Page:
20 Things Texas is Famous For | The Good, The Bad, and The Ugly

The state of Texas often brings to mind images of people in cowboy hats and endless horizons. However, Texas is known for so much more than its landscapes and cowboy culture. So, what is Texas famous for? We’ve compiled a list of 20 things that the state is best known for. 

A word of warning – not all of these are fun and fascinating facts that will make you want to visit, and yes, some Texans may be offended by this list. However, as someone who spent a large part of my life in Texas, I have a pretty solid understanding of the state – the good, the bad, and the ugly.

our car at the Welcome to Texas sign
Driving through Texas? See how many of these things Texas is famous for you can spot!

Quick Facts about Texas

  • State Capital: Austin
  • State Flower: Bluebonnet
  • State Bird: Northern Mockingbird
  • Population: 28.64 million
  • Largest Industry: Energy
  • When it became a state: December 1845

What is Texas famous for? Top 20 things compiled by a Texas native

Let’s jump right into the list – as a former Texan raised in the Lone Star State, here are 20 things I personally think the state is most often associated with or famous for.

Its Unique Shape and Size

Of the 50 states in the USA, there are only a handful that can be immediately recognized for their shape. And Texas is definitely one of them! Its distinctive shape featuring a panhandle and jagged contours created by the Red River, Gulf of Mexico, and the Rio Grande River, all give this state a very unique shape. The shape is often depicted on many Texas souvenirs, like jewelry, wall art, clothing, and even waffle makers

Aside from its shape, Texas is known for its size. As the second-largest state in the US, trailing only Alaska, the state is so massive it has even coined the saying “Everything is bigger in Texas.” So, how big is Texas, actually? The state covers more than 268,000 square miles, making it larger in size than the entire country of France.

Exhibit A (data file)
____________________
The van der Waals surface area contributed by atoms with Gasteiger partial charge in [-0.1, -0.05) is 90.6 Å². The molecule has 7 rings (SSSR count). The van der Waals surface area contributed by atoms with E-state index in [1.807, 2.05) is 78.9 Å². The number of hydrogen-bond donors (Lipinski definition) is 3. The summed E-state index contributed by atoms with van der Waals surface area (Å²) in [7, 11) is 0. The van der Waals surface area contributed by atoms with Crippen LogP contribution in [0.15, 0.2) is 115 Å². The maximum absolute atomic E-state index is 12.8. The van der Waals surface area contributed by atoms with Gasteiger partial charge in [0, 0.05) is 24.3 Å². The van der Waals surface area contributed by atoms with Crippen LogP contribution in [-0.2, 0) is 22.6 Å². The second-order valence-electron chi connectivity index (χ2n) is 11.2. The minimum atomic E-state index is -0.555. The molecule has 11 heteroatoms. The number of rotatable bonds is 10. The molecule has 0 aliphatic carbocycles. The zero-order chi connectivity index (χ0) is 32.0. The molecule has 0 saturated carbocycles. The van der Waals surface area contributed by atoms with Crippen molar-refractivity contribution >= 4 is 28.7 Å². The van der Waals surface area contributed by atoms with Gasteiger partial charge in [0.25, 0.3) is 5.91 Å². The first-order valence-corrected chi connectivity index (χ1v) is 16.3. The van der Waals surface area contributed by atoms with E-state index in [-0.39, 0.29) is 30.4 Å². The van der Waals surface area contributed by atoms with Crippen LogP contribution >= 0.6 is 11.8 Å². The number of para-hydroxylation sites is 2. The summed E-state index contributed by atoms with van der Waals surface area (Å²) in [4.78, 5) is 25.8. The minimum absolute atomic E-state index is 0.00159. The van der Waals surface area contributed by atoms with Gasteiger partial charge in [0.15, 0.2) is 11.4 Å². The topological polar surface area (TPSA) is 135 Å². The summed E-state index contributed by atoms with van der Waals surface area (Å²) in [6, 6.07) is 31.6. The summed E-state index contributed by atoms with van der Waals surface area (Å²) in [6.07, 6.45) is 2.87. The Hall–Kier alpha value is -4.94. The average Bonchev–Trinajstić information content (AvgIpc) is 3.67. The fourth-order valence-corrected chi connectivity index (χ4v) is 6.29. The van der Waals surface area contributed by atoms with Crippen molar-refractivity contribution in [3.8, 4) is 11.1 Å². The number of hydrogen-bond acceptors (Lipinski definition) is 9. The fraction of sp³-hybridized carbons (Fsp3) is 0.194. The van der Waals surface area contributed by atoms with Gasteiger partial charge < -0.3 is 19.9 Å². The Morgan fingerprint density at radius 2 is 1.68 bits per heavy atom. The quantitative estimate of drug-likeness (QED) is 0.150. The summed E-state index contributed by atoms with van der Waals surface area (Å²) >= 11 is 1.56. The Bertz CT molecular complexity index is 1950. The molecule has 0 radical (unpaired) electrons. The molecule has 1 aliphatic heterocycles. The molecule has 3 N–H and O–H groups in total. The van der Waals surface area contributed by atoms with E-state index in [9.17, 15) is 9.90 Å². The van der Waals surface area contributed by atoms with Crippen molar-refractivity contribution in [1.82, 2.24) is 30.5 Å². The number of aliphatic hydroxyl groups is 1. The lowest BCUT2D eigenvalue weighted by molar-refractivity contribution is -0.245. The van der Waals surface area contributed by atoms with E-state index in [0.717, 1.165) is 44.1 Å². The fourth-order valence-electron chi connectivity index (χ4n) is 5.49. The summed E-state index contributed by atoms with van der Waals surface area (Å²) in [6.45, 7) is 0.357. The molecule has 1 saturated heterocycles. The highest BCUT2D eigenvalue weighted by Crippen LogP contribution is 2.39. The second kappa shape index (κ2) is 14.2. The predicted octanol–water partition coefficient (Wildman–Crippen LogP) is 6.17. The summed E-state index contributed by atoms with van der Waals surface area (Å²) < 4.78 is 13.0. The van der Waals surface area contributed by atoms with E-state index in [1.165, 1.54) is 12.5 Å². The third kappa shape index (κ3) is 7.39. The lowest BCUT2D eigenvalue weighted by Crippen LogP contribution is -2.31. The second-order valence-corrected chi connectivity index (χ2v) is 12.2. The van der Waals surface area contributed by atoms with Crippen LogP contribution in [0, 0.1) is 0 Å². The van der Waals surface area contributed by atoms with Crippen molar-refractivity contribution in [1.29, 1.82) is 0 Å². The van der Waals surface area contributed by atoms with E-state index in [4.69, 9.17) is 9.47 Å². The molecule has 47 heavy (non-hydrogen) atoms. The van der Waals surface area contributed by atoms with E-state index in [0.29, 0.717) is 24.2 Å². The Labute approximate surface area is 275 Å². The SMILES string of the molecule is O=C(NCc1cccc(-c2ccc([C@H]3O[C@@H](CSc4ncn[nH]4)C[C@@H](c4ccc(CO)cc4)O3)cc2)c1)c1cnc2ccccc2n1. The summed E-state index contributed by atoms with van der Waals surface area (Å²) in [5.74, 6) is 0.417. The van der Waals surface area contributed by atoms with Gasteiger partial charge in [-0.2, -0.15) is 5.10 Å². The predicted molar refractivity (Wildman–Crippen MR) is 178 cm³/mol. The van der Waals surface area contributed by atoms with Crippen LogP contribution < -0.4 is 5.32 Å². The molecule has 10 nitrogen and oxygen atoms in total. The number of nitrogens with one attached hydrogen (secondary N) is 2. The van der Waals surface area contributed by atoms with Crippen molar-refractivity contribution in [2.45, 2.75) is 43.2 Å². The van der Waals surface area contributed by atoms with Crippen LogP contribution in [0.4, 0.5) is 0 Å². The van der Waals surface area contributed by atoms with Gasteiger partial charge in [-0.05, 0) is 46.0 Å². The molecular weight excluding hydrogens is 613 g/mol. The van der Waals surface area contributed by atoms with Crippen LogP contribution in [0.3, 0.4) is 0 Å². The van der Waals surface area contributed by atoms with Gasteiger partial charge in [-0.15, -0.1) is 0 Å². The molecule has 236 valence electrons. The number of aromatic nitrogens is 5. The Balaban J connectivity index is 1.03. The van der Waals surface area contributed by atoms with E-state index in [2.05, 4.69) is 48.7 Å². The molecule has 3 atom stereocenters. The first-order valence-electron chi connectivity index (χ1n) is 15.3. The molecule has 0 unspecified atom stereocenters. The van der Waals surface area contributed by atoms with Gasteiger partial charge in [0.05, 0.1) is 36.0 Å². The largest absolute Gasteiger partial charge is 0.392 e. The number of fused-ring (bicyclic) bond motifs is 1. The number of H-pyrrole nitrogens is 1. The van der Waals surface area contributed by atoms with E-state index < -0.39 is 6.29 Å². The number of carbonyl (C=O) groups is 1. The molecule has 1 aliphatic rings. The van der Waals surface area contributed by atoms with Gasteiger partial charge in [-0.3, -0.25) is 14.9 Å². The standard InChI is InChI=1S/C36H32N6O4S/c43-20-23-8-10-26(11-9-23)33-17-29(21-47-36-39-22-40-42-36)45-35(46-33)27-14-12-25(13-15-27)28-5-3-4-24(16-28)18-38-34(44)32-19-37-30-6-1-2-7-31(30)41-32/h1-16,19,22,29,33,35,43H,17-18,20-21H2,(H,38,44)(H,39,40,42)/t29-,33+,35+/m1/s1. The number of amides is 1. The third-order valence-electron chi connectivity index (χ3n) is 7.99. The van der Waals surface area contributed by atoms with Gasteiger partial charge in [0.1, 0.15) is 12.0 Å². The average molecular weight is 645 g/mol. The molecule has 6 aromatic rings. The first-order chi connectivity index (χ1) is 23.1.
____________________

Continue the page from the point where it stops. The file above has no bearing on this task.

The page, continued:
Texas Accent and Southern Slang

a mural that says "howdy dallas"
Be Sure To Say Hi – Or Howdy – To Locals When You Visit Texas. | Bailey Alexander From Unsplash

Y’all hear me out, because this ain’t my first rodeo. Folks, I grew up down yonder in Texas, and you’re fixin’ to get a lesson on how Texans speak… And if you didn’t understand a lick of what you just read, well, bless your heart. 

Ok, so I might have gone a little overboard with Texas slang in the sentences above, but the state definitely seems to have its own language, sometimes. Turns out, many of the words I grew up hearing and saying in Texas weren’t commonplace in other parts of the country. 

Beyond the words Texans often use, the accent is perhaps even more famous. Characterized by slow, drawn-out speech patterns and elongated vowels, the accent is often associated with southern warmth and friendliness and has become popularized in western films and modern-day movies that depict the state. 


Unlike Barbecue From Other Regions, Texas Barbecue Has A Rich Smoky Taste. | Photo By Luis Santoyo From Unsplash

There are several states that claim to have perfected the culinary art of barbecue, but my apologies to the states of Tennessee, Kansas, Missouri, and the Carolinas… but Texas reigns supreme when it comes to this particular style of cuisine. 

While many other states specialize in barbecued pork, like ribs and pulled pork, Texas is most famous for its beef barbecue. The process involves slow-cooking meats like beef brisket over a wood-burning fire that gives it a smokey taste and flavor.

American Football

a dallas cowboys game
The Dallas Cowboys are one of the most famous football teams in the world. | Photo By Sandler482 From Pixabay

Throughout the world, the game of “football” is what Americans call soccer. But in the US, “football”, refers to a popular team sport played with an oval-shaped ball on a rectangular field that has goal posts at each end. While the rest of the world calls this sport “American football” and the US simply calls it “football”, Texans call it the best sport on the entire planet!

Texas loves this game! In fact, in the part of Texas where I grew up, even high school football is widely celebrated and watched. There are even books and movies based on my high school’s love and enthusiasm for the sport.